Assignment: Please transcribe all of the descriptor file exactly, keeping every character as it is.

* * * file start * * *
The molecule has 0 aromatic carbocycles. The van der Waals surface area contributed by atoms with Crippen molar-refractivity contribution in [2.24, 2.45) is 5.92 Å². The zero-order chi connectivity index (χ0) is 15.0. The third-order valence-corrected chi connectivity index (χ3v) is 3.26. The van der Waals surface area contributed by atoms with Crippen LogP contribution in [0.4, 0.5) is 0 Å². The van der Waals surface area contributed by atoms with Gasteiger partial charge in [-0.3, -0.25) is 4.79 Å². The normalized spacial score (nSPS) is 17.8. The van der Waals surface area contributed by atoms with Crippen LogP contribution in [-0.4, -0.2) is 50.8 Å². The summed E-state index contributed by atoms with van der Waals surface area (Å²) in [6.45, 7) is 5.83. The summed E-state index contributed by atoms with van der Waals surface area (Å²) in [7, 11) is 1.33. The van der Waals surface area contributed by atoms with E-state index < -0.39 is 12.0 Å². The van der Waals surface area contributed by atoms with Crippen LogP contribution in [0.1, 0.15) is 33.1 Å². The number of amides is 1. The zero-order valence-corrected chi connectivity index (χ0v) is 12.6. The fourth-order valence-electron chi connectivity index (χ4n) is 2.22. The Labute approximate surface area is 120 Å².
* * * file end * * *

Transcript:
The molecule has 0 aromatic carbocycles. The van der Waals surface area contributed by atoms with Crippen molar-refractivity contribution in [2.24, 2.45) is 5.92 Å². The zero-order chi connectivity index (χ0) is 15.0. The third-order valence-corrected chi connectivity index (χ3v) is 3.26. The van der Waals surface area contributed by atoms with Crippen LogP contribution in [0.4, 0.5) is 0 Å². The van der Waals surface area contributed by atoms with Gasteiger partial charge in [-0.3, -0.25) is 4.79 Å². The normalized spacial score (nSPS) is 17.8. The van der Waals surface area contributed by atoms with Crippen LogP contribution in [-0.4, -0.2) is 50.8 Å². The summed E-state index contributed by atoms with van der Waals surface area (Å²) in [6.45, 7) is 5.83. The summed E-state index contributed by atoms with van der Waals surface area (Å²) in [7, 11) is 1.33. The van der Waals surface area contributed by atoms with E-state index < -0.39 is 12.0 Å². The van der Waals surface area contributed by atoms with Crippen LogP contribution in [0.1, 0.15) is 33.1 Å². The number of amides is 1. The zero-order valence-corrected chi connectivity index (χ0v) is 12.6. The fourth-order valence-electron chi connectivity index (χ4n) is 2.22. The Labute approximate surface area is 120 Å².